A lot of the conference took place in specialized workshops where the technical details on how to link various sets of this newly available data together with other sets, how to structure this data so that it could serve various purposes and perhaps most importantly how to design the architecture and ontology (ultimately the management policies and procedures) of the data itself within government so that it is “born open” rather than only liberated after the fact with this latter process making the usefulness of the data in the larger world of open and universally accessible data much much greater.

Again, so far so good… But as I sat through the first day of the conference and as the time came for my own presentation I suddenly realized that there was a dog, and a very large and important dog that wasn’t barking… During that first day and with only one or two exceptions on the second what I didn’t hear even indirectly was a discussion of who the ultimate users would be of this data (the beneficiaries of this ”openness”) and what ultimate uses this open data was being designed towards.

Some might wonder why I think that this non-barking dog is of such significance—why does it matter who the user is—what is important is that they/we have access to the data and the best approach is to effect a design that “anyone” can use i.e. for a universal user—the argument being that what is being built is not a vehicle but a platform and it doesn’t matter who the drivers are as long as everyone can use the highway.

So, in the absence of any articulated expression of who the (assumed) user is let’s speculate a bit about who this phantom figure might (or might not) be.  Given that in instances like these one tends, in the absence of other influences, to default to the known and familiar. Thus here one can almost certainly assume that the user is expected to be more or less like the folks in this room–young and bright, speaking English well, very well educated, overwhelmingly male, few or no minorities of colour or race, with firm middle class backgrounds, very very technically skilled and with the set of values and assumptions that go with the above i.e. strongly individualistic, slightly competitive, and not suffering fools (or the non-technical) easily.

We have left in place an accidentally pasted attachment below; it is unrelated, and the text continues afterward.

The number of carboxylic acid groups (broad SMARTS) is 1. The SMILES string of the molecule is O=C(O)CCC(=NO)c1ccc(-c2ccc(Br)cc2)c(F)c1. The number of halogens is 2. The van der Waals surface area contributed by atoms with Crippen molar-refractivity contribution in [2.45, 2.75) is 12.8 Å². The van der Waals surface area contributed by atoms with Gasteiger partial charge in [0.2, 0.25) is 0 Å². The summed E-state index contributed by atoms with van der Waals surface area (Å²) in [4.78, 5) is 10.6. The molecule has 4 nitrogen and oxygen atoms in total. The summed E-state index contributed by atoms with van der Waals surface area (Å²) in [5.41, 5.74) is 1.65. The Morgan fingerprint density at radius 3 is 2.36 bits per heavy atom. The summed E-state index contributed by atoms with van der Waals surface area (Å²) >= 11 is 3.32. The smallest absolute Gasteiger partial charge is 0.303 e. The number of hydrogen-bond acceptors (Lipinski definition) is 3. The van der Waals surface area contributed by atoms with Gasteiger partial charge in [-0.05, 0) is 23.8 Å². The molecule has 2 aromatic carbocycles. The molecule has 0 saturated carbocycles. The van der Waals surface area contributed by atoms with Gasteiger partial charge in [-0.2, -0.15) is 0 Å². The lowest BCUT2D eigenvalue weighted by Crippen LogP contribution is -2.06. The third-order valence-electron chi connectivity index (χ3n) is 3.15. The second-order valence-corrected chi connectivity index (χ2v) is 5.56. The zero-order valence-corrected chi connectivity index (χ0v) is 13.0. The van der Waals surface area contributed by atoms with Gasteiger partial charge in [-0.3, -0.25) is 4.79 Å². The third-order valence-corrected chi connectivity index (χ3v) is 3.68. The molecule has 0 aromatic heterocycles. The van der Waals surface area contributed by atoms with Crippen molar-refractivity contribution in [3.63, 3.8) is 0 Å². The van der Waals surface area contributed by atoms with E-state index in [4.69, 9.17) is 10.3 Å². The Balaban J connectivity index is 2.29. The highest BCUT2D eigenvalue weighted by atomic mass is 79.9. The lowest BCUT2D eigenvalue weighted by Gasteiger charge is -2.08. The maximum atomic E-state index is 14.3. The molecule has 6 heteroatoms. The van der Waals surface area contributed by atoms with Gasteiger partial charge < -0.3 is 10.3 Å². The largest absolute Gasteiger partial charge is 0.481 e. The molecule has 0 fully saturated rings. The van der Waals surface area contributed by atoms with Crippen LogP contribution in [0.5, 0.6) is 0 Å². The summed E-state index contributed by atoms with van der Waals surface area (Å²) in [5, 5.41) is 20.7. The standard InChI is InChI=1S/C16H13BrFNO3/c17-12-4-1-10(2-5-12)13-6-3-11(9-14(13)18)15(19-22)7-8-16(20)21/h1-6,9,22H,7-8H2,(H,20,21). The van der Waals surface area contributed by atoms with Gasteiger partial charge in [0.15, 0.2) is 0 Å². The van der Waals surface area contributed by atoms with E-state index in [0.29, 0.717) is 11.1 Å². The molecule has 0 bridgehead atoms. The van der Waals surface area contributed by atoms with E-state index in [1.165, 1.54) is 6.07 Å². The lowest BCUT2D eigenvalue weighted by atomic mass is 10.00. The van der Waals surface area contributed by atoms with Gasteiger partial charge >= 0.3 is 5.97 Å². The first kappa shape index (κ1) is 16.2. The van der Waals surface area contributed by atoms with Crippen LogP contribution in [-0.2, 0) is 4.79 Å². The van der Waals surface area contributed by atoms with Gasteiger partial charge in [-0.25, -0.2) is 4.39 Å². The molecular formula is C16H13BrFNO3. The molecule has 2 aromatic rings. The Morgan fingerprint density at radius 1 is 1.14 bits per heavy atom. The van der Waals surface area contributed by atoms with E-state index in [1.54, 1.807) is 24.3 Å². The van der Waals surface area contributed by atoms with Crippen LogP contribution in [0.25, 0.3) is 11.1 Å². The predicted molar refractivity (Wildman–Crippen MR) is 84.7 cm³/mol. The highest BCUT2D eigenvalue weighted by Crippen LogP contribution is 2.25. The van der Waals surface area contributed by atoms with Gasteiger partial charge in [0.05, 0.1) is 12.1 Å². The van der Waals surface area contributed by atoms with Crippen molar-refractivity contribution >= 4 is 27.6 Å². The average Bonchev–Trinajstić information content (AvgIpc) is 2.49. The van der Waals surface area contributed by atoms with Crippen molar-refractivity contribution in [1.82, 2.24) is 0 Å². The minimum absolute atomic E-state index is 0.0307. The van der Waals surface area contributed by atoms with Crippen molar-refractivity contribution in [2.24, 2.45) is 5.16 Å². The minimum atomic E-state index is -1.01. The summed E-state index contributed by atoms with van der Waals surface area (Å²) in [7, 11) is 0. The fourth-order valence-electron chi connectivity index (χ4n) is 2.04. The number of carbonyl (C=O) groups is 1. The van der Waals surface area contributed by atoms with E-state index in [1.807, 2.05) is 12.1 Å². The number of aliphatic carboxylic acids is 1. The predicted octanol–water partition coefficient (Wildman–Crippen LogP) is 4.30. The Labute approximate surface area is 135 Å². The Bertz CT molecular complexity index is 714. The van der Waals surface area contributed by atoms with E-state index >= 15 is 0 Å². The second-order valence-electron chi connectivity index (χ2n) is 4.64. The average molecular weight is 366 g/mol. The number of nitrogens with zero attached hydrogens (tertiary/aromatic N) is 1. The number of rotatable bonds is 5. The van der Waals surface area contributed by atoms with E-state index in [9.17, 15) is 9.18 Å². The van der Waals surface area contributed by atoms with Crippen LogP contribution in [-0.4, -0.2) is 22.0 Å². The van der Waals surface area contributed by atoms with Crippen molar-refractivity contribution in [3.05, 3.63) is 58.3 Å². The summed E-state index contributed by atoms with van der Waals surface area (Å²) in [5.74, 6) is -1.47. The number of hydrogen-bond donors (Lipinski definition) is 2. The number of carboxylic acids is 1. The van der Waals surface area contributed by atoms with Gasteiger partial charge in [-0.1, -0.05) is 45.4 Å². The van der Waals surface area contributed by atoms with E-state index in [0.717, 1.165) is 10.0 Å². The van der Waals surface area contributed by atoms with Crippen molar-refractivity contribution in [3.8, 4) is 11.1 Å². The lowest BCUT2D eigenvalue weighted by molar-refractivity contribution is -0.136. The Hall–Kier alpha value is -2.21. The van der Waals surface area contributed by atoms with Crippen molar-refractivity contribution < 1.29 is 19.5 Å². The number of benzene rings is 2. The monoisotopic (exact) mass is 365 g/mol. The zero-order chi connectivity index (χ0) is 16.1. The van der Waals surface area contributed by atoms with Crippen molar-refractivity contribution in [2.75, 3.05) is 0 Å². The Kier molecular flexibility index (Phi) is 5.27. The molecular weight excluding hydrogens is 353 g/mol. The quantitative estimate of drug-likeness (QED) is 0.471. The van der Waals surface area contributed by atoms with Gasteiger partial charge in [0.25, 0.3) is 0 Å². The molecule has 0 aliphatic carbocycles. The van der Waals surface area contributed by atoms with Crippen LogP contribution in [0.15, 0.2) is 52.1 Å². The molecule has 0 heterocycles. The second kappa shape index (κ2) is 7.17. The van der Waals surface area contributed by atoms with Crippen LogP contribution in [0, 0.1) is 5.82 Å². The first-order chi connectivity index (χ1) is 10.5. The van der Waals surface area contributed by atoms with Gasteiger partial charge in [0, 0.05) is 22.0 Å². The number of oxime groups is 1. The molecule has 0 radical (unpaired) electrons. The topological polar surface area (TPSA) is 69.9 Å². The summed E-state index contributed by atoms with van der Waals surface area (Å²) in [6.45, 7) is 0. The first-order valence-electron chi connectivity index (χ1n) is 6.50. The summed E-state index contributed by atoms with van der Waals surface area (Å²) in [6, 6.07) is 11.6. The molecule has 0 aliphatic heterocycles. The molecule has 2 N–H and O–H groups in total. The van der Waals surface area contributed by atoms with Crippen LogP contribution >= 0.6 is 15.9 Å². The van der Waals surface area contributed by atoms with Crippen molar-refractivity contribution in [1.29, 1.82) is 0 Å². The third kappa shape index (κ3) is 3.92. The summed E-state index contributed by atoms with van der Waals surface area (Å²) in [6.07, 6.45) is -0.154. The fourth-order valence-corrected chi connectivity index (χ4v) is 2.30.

My assumption then is that the anticipated user for this “open data” and for the kind of measures (policies, procedures, programs) which are being lobbied for and designed into government policy and practice looks very much like these folks at this conference–which scares me a very great deal…especially when combined with the VERY fragmentary evidence that is coming out on who is actually using this “open data” (which corresponds quite closely to my assumption) and what benefits are being realized as a result of its use.

Perhaps the most significant example to date of a national “openness” policy is the Government of India’s Right to Information law which by any standard is one of the strongest pieces of legislation supporting “open” government anywhere in the world. But it turns out that there were  flaws (and it appears quite fatal flaws) in the legislation/program that are now coming to light—the most significant of those flaws being a lack of enforcement mechanisms and perhaps most importantly the lack of a strategy for widespread broad based implementation focused on the end user.

What has happened in India is that by making the (quite false) assumption that the end users i.e. citizens would have the means to use this law to realize their right to information without additional support or intervention India has created a circumstance where citizens themselves need to engage in an often quite unequal struggle to access and use the information and the result has been a rash of murders of those wishing to use the information to expose corruption, self-dealing and misuse of pubic funds.

The legislation did not provide mechanisms for enforcement and thus individuals and groups had to take it upon themselves to attempt to gain access to desired information through individual action.  Thus rather than having legislation that focused on the potential end user in their Indian multitudes it simply provided for a notional “access” and left the rest to the individual citizen with these results:

First Right to Information Murder

Another Right to Information Activist Murdered in India

Three Right to Information (RTI) activists were murdered in this country in three months